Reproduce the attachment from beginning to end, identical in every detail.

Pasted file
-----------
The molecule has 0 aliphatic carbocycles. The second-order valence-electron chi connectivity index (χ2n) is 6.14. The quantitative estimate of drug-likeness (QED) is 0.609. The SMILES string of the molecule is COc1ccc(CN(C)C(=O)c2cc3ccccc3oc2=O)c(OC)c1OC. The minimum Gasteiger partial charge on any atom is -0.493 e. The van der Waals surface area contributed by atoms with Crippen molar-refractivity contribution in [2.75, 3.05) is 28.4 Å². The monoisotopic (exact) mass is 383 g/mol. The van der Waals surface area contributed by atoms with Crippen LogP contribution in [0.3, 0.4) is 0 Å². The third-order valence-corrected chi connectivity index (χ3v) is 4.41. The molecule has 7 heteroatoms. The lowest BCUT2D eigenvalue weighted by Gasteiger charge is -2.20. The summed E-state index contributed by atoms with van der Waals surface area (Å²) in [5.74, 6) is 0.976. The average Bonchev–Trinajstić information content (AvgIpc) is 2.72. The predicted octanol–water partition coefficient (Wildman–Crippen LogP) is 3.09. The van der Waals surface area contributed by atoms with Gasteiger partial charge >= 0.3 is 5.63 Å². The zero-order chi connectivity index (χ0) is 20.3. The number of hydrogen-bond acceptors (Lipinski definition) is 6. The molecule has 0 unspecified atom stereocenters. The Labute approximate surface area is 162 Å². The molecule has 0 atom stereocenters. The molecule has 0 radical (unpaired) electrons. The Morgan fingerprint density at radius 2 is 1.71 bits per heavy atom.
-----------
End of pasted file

The molecule has 0 aliphatic carbocycles. The second-order valence-electron chi connectivity index (χ2n) is 6.14. The quantitative estimate of drug-likeness (QED) is 0.609. The SMILES string of the molecule is COc1ccc(CN(C)C(=O)c2cc3ccccc3oc2=O)c(OC)c1OC. The minimum Gasteiger partial charge on any atom is -0.493 e. The van der Waals surface area contributed by atoms with Crippen molar-refractivity contribution in [2.75, 3.05) is 28.4 Å². The monoisotopic (exact) mass is 383 g/mol. The van der Waals surface area contributed by atoms with Crippen LogP contribution in [0.3, 0.4) is 0 Å². The third-order valence-corrected chi connectivity index (χ3v) is 4.41. The molecule has 7 heteroatoms. The lowest BCUT2D eigenvalue weighted by Gasteiger charge is -2.20. The summed E-state index contributed by atoms with van der Waals surface area (Å²) in [5.74, 6) is 0.976. The average Bonchev–Trinajstić information content (AvgIpc) is 2.72. The predicted octanol–water partition coefficient (Wildman–Crippen LogP) is 3.09. The van der Waals surface area contributed by atoms with Gasteiger partial charge >= 0.3 is 5.63 Å². The zero-order chi connectivity index (χ0) is 20.3. The number of hydrogen-bond acceptors (Lipinski definition) is 6. The molecule has 0 unspecified atom stereocenters. The Labute approximate surface area is 162 Å². The molecule has 0 atom stereocenters. The molecule has 0 radical (unpaired) electrons. The Morgan fingerprint density at radius 2 is 1.71 bits per heavy atom.